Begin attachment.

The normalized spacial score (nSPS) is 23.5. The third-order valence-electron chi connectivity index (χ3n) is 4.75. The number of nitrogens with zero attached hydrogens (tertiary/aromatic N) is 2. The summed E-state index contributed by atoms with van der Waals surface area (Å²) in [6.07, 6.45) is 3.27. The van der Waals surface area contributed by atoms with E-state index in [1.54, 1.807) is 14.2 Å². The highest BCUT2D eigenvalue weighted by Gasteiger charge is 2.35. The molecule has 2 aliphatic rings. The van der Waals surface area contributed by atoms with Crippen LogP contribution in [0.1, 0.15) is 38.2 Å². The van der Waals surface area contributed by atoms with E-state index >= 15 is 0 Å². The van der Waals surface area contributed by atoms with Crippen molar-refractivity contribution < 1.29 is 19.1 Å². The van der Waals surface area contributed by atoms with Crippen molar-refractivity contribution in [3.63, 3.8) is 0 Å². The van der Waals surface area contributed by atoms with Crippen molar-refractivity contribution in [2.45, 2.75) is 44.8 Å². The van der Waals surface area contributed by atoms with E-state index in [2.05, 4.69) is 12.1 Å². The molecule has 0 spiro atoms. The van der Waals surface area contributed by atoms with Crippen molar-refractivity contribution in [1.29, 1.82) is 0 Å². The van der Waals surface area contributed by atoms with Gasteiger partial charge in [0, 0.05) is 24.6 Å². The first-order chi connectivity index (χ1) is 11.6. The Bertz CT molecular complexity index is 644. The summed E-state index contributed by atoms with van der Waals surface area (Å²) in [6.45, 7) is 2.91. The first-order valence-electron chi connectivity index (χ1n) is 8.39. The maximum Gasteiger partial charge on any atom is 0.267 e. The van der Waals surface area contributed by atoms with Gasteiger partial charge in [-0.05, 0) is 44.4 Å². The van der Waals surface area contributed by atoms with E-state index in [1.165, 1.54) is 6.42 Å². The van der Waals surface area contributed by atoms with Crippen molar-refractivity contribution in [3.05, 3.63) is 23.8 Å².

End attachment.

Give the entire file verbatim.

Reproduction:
The normalized spacial score (nSPS) is 23.5. The third-order valence-electron chi connectivity index (χ3n) is 4.75. The number of nitrogens with zero attached hydrogens (tertiary/aromatic N) is 2. The summed E-state index contributed by atoms with van der Waals surface area (Å²) in [6.07, 6.45) is 3.27. The van der Waals surface area contributed by atoms with E-state index in [1.54, 1.807) is 14.2 Å². The highest BCUT2D eigenvalue weighted by Gasteiger charge is 2.35. The molecule has 2 aliphatic rings. The van der Waals surface area contributed by atoms with Crippen LogP contribution in [0.1, 0.15) is 38.2 Å². The van der Waals surface area contributed by atoms with E-state index >= 15 is 0 Å². The van der Waals surface area contributed by atoms with Crippen molar-refractivity contribution < 1.29 is 19.1 Å². The van der Waals surface area contributed by atoms with Crippen molar-refractivity contribution in [3.63, 3.8) is 0 Å². The van der Waals surface area contributed by atoms with Crippen molar-refractivity contribution in [2.45, 2.75) is 44.8 Å². The van der Waals surface area contributed by atoms with E-state index in [2.05, 4.69) is 12.1 Å². The molecule has 0 spiro atoms. The van der Waals surface area contributed by atoms with Crippen molar-refractivity contribution in [1.29, 1.82) is 0 Å². The van der Waals surface area contributed by atoms with Gasteiger partial charge in [0, 0.05) is 24.6 Å². The first-order chi connectivity index (χ1) is 11.6. The Bertz CT molecular complexity index is 644. The summed E-state index contributed by atoms with van der Waals surface area (Å²) in [6.45, 7) is 2.91. The first-order valence-electron chi connectivity index (χ1n) is 8.39. The maximum Gasteiger partial charge on any atom is 0.267 e. The van der Waals surface area contributed by atoms with Gasteiger partial charge in [-0.05, 0) is 44.4 Å². The van der Waals surface area contributed by atoms with E-state index in [1.165, 1.54) is 6.42 Å². The van der Waals surface area contributed by atoms with Crippen molar-refractivity contribution in [3.05, 3.63) is 23.8 Å².